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L A Rice Oct 2010
In my ancestral land  -
A land, you say, of no trees
But wind, and more wind -
You sleep and wake before me

Here, I sink into smooth cushions
And someone else’s words
And a purpled sky
That soothes the longing in me

Until I remember that it is
You I want to sink into,
You I want to hear, only you
I want to soothe me.
July 2010
L A Rice Oct 2010
(not While You Were in Ireland)

For you,
He Who Doesn’t Like Poetry,
Here’s a short one
That I vow I will not
Read aloud.

You are my
Inward breath,
The one I take
At the crest of every
Steep hill,
Ready to descend.

You are my
The one I release
When Elliott’s voice
Reminds me
Of another tenuous life.

You aren’t only there
Where you are,
But you are here
Where I am,
October 2010
L A Rice Aug 2010
Somewhere I have a photograph
of you: three, fat and
happy at Maryann’s table and
spreading your pudding dessert
onto the tablecloth, the messy artist
caught in the moment of creation.

I want to hold that picture and
breathe in again your proud fingers
suspended over the table, your eyes
already knowing what pleasure
you will bring to us, your laugh
sounding silently in the fixed frame.

I need to see you there, held in
the blues and browns and reds and
innocently unaware that one faulty
piece of your heart would weaken and
nearly give up when you were fifteen
and still laughing.
L A Rice Aug 2010
To tell any story of you I should begin with stone –
Marbles, granites, slates – in slabs and blocks so large
They surrounded the family plant like cold-faced
Soldiers, armed not to keep out, but to keep safe
The secret knowledge: how to turn function to art,
How to harvest beauty from earth’s dark home.

We could count on you to be part of our home.
After school days and weekends of shaping stone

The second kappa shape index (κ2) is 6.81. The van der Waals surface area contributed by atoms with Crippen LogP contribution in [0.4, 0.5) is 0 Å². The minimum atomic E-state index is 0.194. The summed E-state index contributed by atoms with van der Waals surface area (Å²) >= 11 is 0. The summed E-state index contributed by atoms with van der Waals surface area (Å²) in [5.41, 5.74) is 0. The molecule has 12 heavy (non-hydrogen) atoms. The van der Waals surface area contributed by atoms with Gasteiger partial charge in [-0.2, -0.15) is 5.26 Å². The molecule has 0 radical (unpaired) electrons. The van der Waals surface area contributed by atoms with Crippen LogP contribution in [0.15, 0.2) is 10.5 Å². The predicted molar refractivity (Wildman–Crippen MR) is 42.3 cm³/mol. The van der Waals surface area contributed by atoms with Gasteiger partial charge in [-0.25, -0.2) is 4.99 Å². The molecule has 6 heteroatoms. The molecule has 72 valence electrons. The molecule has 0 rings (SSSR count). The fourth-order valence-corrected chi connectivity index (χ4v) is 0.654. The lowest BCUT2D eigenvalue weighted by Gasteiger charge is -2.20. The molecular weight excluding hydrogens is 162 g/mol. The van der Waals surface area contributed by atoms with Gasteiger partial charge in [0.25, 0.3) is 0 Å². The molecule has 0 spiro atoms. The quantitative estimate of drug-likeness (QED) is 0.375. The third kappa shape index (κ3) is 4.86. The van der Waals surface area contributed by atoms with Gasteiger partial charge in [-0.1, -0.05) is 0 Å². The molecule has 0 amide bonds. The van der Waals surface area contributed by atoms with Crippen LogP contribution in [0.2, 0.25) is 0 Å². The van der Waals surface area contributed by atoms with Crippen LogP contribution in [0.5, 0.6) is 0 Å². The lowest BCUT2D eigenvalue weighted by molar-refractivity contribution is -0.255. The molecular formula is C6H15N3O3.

You appeared at our table, wearing your appetite large
And wooing my sister until our brother’s blank face
(Your best friend’s cold face) blinked there was no safe
Way to have them both. Somehow, for you, the art

Was in the trying. At work, you created a new art
Cutting and carving miniature relief scenes – of home
And history and Greek goddesses in soft marble stone
Streaked pink and black – with callused hands larger
Than the finished pieces. My sister lowered her face
In refusal of that first gift.  Believing you were too safe,

She married someone else. You married, to be safe,
Someone who didn’t care to understand the delicate art
Of your labor. Soon, some chasm reached your home,
Splitting you in silence until you no longer were stone
But shards and pieces scattered at the bottom of a large
Abyss, unwhole. Your grief too hard for you to face,

You led your wife along a trail up to a rocky west face
Above a summer pool. Here, you thought, you were safe
To perfect an absolute stillness between you, a terrible art,
And somehow avenge the jagged cleavage in your home.
You struggled (the papers would later report) until stones
Slipped, hands unclasped, the space between grew large.

Like a pebble thrown, your wife’s body created no large
Ripples until shallow breath returned and she surfaced
Flailing, waving one unbroken arm to show she was safe.
But it was too late for you, whose new attempts at art
Had once again failed, and so you turned to go home
To become immovable, unreachable, a dumb stone.

At home, you recorded failures and defeats you faced
In large hurried script, writing to set forever in stone
One final success: a safe shot to the head, your newest art.
L A Rice Aug 2010
Perhaps they mean to stand side by side
In 1941. Friends forever one whispers
And ever comes the unspoken reply, a rote
Lesson for two who will bear each other
Up through disease, five children
(The last two a party’s legacy),
Two divorces, betrayal and *****,
Too many deaths. Perhaps they mean to
Stand together nearly sixty years later
In a kitchen too small to hold their lives
And whisper those words again.
L A Rice Aug 2010
After I give my leg to cancer
or break my back in a crash
or lose my faithful husband
you will arrive hoping to find
another albatross to wear
like jewelry so the neighbors
know your burden through this
very difficult time
but I will not
let you in for all the days I wasn’t
a bright scarf about your head
or some other beautiful thing
you were blessed with.
L A Rice Aug 2010
For Paul

He works a solid post of steel between
straight teeth and grinds against enamel. Songs
of ruthless youth careen in flats and sharps
off swollen tongue and crowd the winter air.

I see him coming off the half-pipe hard:
a clench of sinew floating on the edge.

He drops, one arm outstretched to catch the earth.
the other winging wildly skyward as
his songs become the splintered echoing
of fractured branches under heavy snow.
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